One wonders why the congestion on Lagos road is unpredictable throughout the week except sometimes on Thursday, between 7 am - 10 am (Sanitation days). It could be safe to say that self-employed labourforce (74.58%) are the major cause of traffic congestion in Lagos. There will be a peak period if all sectors of labour force come out almost the same time with salary workers (25.42%)―either private or public sectors according to the National bureau of statistics: [20].

Also, a larger percentage of salary workers (25.42%) own and drive their cars in Lagos, most especially Private Cars estimated to be 11% (2,508,000) as illustrated in Chart 2. This is due to the poor condition of public transport (Semi-Formal Mini Buses-Danfos) as the regulated (BRT, LAGBUS) will be insufficient which could only convey 1.41% of 11% of the comfort craving workforce (private car users), leaving a deficit of 9.59% [20].

Some of the benefits of using public transport are below:

・ Its benefits communities financially:

・ Public transportation reduces air pollution:

・ Increased fuel efficiency:

・ Reduced traffic congestion:

・ Saves money:

・ Increases mobility:

・ Frees up time: Transit time can be used for reading, working, studying, entertained etc.

・ Public transportation is safer:

・ Encourages healthier habits:


・ Government support for mass public transport, with consideration of safety, security and acceptable journey time, while comfort can be in grades, based on cost.

Source: authors’ field work adapted from Lagos Metropolitan Area Transport Authority, 2015.

Chart 1. Passenger Traffic per Day in Lagos.

Source: adapted from National bureau of statistics.

Chart 2. Labour Force Statistics (Employment by Sector Report Q3 2017).

・ Stager or juggling of the commuter’s movement time, for example: Private labour force might set out by 8 am, Public 9 am, others from 10 am. This will help to manage congestion based on the available regulated public transport.

・ This will help to manage congestion based on the available regulated public transport.

・ Set congestion prices on commuters taking their private cars into Central business districts (CBDs) or high concentration of industries or high traffic movement areas.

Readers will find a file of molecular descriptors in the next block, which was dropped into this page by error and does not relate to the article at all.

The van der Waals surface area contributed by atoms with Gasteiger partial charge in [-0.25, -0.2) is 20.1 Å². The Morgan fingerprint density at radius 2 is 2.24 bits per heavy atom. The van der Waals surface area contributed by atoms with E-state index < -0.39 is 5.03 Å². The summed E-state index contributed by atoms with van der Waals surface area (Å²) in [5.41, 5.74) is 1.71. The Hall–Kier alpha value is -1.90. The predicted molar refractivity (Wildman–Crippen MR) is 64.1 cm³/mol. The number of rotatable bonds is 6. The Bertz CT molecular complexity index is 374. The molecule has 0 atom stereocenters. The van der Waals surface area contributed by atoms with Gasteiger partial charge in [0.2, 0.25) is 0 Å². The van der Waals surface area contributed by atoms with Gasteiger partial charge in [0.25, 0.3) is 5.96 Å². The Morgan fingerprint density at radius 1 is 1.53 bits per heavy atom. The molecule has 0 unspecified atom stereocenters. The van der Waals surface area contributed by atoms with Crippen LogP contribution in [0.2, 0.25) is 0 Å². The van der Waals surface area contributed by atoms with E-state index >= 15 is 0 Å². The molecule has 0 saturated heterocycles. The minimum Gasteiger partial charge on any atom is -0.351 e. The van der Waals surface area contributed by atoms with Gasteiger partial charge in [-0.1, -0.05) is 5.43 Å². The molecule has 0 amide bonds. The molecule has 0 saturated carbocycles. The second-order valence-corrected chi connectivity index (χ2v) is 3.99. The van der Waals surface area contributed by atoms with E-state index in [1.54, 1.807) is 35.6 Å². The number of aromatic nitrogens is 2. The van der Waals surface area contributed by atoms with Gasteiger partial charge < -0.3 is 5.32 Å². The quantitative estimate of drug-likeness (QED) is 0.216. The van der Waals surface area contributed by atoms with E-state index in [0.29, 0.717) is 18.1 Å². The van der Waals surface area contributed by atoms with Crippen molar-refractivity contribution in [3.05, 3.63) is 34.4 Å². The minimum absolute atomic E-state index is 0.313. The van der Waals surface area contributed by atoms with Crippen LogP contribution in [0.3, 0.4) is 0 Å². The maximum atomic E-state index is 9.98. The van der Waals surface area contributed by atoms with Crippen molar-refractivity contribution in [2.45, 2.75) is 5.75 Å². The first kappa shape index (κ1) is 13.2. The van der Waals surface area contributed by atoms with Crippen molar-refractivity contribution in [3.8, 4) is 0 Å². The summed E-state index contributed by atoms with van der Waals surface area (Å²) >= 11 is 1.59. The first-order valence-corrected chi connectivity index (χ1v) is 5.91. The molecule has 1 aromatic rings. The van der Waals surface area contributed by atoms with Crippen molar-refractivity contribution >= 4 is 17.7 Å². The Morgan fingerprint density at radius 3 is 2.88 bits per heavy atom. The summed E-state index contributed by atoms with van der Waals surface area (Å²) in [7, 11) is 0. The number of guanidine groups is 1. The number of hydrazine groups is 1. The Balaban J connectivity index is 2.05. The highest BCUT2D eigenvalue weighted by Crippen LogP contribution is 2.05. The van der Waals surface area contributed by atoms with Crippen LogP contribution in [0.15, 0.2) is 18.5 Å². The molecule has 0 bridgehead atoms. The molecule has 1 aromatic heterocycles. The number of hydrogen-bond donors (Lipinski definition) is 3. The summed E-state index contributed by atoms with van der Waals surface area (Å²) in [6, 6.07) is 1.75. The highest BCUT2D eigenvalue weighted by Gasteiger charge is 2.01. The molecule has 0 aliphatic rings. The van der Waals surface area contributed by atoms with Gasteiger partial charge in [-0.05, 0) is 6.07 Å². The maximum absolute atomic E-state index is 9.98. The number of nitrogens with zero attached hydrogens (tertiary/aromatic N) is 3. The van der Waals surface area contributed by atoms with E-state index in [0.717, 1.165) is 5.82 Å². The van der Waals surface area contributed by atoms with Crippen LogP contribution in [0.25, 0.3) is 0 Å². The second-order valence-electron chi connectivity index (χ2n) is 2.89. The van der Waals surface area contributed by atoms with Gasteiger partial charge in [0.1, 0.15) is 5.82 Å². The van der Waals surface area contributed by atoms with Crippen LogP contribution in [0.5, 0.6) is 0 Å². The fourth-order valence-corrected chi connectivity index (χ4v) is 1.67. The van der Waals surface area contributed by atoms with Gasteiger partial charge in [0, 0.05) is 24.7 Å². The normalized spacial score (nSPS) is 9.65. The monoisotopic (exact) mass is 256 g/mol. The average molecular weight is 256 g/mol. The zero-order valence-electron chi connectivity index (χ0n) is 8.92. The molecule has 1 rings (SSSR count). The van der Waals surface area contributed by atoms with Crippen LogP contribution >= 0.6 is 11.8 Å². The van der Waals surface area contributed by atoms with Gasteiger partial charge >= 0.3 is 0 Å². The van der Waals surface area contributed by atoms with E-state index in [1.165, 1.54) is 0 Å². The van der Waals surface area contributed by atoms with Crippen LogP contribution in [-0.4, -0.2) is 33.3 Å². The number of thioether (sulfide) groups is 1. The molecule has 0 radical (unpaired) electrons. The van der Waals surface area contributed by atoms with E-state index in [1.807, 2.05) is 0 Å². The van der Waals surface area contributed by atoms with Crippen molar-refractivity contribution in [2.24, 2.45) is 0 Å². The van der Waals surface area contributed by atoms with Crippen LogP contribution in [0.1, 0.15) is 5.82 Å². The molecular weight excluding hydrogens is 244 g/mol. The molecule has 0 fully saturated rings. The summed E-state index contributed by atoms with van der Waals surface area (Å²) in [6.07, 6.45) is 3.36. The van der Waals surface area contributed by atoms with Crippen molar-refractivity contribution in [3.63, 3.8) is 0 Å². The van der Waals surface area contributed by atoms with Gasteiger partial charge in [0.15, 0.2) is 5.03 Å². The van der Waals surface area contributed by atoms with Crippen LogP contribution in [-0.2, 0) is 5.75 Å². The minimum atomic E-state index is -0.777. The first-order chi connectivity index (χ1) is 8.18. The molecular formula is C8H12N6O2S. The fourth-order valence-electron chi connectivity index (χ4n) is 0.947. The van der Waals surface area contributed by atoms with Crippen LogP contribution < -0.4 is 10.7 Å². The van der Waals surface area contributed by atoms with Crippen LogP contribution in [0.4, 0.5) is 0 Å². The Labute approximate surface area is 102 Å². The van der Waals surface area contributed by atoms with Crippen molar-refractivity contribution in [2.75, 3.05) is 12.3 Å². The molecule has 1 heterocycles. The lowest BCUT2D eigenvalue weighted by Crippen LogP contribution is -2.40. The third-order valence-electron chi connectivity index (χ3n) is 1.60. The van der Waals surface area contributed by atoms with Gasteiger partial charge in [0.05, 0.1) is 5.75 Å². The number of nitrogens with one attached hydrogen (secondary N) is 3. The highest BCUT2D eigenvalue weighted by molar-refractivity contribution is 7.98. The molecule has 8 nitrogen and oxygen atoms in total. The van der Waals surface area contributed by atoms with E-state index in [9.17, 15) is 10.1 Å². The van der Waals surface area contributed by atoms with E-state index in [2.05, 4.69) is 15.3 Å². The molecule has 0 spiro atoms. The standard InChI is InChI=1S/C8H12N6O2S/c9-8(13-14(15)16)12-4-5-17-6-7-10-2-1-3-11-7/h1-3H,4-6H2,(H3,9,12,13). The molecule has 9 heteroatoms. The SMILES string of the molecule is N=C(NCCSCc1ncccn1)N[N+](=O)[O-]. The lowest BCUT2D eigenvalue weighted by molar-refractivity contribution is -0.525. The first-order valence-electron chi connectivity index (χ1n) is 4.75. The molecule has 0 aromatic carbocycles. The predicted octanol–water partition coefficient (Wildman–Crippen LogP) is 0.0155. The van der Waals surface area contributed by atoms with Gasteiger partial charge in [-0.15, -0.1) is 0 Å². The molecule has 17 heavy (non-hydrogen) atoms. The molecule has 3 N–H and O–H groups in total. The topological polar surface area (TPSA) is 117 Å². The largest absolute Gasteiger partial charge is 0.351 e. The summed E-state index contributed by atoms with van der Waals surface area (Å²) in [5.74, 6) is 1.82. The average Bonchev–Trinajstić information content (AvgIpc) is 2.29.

・ Effective traffic law and enforcement.

・ Safe car park.

・ Encourage intermodal transport.

3. Data Analysis

It should be noted that of all the mode of transport available in Nigeria namely Maritime, Rail, Road, Air, Mail, Multimodal, inland water ways, maritime (containerised) constitute 95% of total import while air constitute the remaining 5% (as illustrated in Chart 3), while other modes have insignificant figure. it should be note that in Q3, 2018 the major component imported were 27.78% Floating or submersible drilling or production platforms, 20.48% of Motor Spirit ordinary, 1.98% Gas Oil, 1.76% Used Vehicles, with diesel or semidiesel engine, of cylinder capacity > 2500 cc, 1.39% Durum wheat (Not in seeds), 1.10% Cane sugar specified in Subheading Note 2 to Chapter 17, Meant for sugar refinery, 1.04% Durum wheat, Seed, 0.99% Imported motorcycles and cycles, imported CKD by established manufacturers > 50 cc ≤ 250 cc, 0.99% Other instruments and apparatus, for medical, surgical sciences, while others are less than 0.99%. The maritime distribution by port are seen in Chart 4.

Apapa port is the most business port in Nigeria with 68.17% patronage follow by Tin Can Island 13.51% Port Harcourt (3) 4.69% Muhammed Murtala Cargo 3.95%, Tincan Bonded Ware/House 2.98%, Port Harcourt (1) 1.06%, Kirikiri Lighter Terminal Cmd 0.99%, Lilypond Port 0.77%, Warri Port 0.73%, Kano Airport 0.71%.

Source: Authors’ field work adapted from National bureau of statistics 2018.

Chart 3. Import mode implored is Nigeria 2018.

Economic Region, Agric Sector, Raw material, Solid Mineral, Energy sector, Manufacturing, Crude oil and Others with import for Africa having 96% for energy sector, 65% solid mineral and 55% manufacturing with 1% export of Agric commodity as indicated in Figure 1.

Also, for import Africa had 20% solid mineral, 11% raw material and Agric 8%, manufacturing had 2% while other sectors had 3%.

It is to be noted that either import or export process constitute more than 90% transport related and as such, improvement in transport facility will develop other sector of the economy, and will also improve export and import as cost of goods will reduce to encourage local manufacturer to compete with foreign imported goods as indicated in Figure 2.

We could conclude that the CHI square test carried out on secondary data was not significant at 0.13 level (2-tailed p. > 0.0005) of significance. (X2 = 24, df = 42). P-value > 0.05 (as symbolized in Table 1); indicates weak evidence against the null hypothesis (The P-value is not significant, indicating that there is no association between the variables) so we conclude that there is no significance difference between transport efficiency and economic development.